The Lego Advent Calendar is being well loved. Most of the windows have been opened. We take turns as a family, or else argument ensues. If Advent means something is coming, shouldn't we open the windows starting at 24? Counting down to 1?
I presume it's harder to keep track of. We will have to get this every year from now on, I'm afraid.
Lego is 100 times better than chocolates. My favourite mini fig so far is the ice fishing eskimo. I got to open that window and build him. :)
We broke out the fancy Christmas china. Actually, I lied, we use these melamine plates 365 days a year.
We've added to the chalkboard.
I'm having a hard time keeping up with the smearing on the bottom. Headless bird under that tree, it will stay.
As long as it's still pretty up top.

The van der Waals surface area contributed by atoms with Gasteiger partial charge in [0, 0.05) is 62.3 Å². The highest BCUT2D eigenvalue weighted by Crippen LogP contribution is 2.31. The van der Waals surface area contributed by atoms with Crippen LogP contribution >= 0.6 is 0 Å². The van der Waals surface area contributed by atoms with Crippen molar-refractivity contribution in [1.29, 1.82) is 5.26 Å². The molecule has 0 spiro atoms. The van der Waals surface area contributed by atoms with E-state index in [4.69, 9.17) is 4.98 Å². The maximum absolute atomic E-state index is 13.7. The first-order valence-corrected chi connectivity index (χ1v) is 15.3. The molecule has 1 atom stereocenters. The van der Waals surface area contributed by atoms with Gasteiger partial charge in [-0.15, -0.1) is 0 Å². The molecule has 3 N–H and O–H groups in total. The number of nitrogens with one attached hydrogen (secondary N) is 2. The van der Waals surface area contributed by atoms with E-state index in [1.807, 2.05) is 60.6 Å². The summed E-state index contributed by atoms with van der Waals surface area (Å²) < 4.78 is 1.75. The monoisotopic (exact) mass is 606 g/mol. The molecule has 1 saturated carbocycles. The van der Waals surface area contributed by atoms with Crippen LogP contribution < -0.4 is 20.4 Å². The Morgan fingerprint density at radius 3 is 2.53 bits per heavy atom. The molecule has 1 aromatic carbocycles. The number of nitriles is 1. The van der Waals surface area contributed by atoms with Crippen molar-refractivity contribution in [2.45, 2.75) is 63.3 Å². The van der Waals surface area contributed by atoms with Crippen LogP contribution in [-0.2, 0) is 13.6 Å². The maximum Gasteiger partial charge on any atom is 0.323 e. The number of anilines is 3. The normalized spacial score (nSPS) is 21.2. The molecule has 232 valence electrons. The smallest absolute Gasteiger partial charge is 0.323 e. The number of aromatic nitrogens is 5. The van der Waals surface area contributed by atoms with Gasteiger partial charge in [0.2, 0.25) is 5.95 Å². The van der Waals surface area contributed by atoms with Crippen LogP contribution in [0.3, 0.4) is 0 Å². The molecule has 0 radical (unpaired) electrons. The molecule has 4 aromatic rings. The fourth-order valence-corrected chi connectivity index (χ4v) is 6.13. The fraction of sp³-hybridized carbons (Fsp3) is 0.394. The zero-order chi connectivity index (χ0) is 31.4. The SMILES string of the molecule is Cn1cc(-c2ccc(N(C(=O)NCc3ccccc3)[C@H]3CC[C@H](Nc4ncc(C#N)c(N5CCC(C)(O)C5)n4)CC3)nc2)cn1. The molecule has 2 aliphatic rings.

P.S. Welcome to those of you who are visiting via Pinterest because of this tree. We are enjoying our Christmas tree very much, and are so glad that you do too!
Packing in all that Christmas-ness, as much as we can.
Those roasted potatoes on the cover of Nigella's book - boy were they divine. I followed her recipe, replacing the tub of goose fat with a combination of olive oil and butter. They were so delicious, the best roasted potatoes, ever! Out goes my old method, in with jolly Nigella's.
More than enough time to finish up this last minute scarf.
It's actually called The Eleventh Hour Scarf. I used a thinner yarn, so I guess mine should be The One to Two Days Scarf. It's difficult to knit with a little one tugging at the scarf/yarn/needles. I usually get about 4 stitches in before something happens.
The general hijinks.
These are his favourite toys of the moment. Anything with buttons. And if they light up, the better.
Now if only I can get him to sit still.
In theory, we would have less fuzzy photos if there was better lighting.
But all he wants to do is play with the light, not sit in front of it.